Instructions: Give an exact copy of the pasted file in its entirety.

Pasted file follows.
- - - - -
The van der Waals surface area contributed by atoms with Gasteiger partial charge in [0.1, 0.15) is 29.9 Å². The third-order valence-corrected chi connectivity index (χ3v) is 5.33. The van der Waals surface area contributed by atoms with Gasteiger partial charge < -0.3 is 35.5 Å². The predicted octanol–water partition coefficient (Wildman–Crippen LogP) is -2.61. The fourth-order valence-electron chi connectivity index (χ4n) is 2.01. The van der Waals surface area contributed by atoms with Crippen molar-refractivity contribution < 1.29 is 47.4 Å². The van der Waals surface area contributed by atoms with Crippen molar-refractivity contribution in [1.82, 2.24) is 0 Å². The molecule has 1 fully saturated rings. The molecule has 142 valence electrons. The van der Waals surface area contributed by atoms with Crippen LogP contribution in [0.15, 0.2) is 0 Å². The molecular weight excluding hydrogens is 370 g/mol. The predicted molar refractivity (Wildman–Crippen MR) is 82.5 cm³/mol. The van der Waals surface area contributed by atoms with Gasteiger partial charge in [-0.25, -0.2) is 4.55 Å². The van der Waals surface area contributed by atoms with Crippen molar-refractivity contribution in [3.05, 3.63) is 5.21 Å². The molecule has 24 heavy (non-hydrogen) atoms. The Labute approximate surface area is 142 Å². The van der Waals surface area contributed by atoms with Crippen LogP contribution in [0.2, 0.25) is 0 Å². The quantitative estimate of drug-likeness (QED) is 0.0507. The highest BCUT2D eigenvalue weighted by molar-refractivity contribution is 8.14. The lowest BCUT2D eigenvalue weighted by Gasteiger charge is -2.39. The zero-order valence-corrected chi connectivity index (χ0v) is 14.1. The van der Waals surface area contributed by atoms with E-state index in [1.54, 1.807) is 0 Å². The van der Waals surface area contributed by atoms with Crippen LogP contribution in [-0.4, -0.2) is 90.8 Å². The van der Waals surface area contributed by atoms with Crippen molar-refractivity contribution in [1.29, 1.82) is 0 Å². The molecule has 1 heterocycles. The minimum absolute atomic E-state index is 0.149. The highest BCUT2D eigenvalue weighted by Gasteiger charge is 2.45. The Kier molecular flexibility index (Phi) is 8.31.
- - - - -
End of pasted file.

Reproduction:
The van der Waals surface area contributed by atoms with Gasteiger partial charge in [0.1, 0.15) is 29.9 Å². The third-order valence-corrected chi connectivity index (χ3v) is 5.33. The van der Waals surface area contributed by atoms with Gasteiger partial charge < -0.3 is 35.5 Å². The predicted octanol–water partition coefficient (Wildman–Crippen LogP) is -2.61. The fourth-order valence-electron chi connectivity index (χ4n) is 2.01. The van der Waals surface area contributed by atoms with Crippen molar-refractivity contribution < 1.29 is 47.4 Å². The van der Waals surface area contributed by atoms with Crippen molar-refractivity contribution in [1.82, 2.24) is 0 Å². The molecule has 1 fully saturated rings. The molecule has 142 valence electrons. The van der Waals surface area contributed by atoms with Crippen LogP contribution in [0.15, 0.2) is 0 Å². The molecular weight excluding hydrogens is 370 g/mol. The predicted molar refractivity (Wildman–Crippen MR) is 82.5 cm³/mol. The van der Waals surface area contributed by atoms with Gasteiger partial charge in [-0.25, -0.2) is 4.55 Å². The van der Waals surface area contributed by atoms with Crippen molar-refractivity contribution in [3.05, 3.63) is 5.21 Å². The molecule has 24 heavy (non-hydrogen) atoms. The Labute approximate surface area is 142 Å². The van der Waals surface area contributed by atoms with Crippen LogP contribution in [0.2, 0.25) is 0 Å². The quantitative estimate of drug-likeness (QED) is 0.0507. The highest BCUT2D eigenvalue weighted by molar-refractivity contribution is 8.14. The lowest BCUT2D eigenvalue weighted by Gasteiger charge is -2.39. The zero-order valence-corrected chi connectivity index (χ0v) is 14.1. The van der Waals surface area contributed by atoms with E-state index in [1.54, 1.807) is 0 Å². The van der Waals surface area contributed by atoms with Crippen LogP contribution in [-0.4, -0.2) is 90.8 Å². The van der Waals surface area contributed by atoms with Crippen molar-refractivity contribution in [1.29, 1.82) is 0 Å². The molecule has 1 heterocycles. The minimum absolute atomic E-state index is 0.149. The highest BCUT2D eigenvalue weighted by Gasteiger charge is 2.45. The Kier molecular flexibility index (Phi) is 8.31.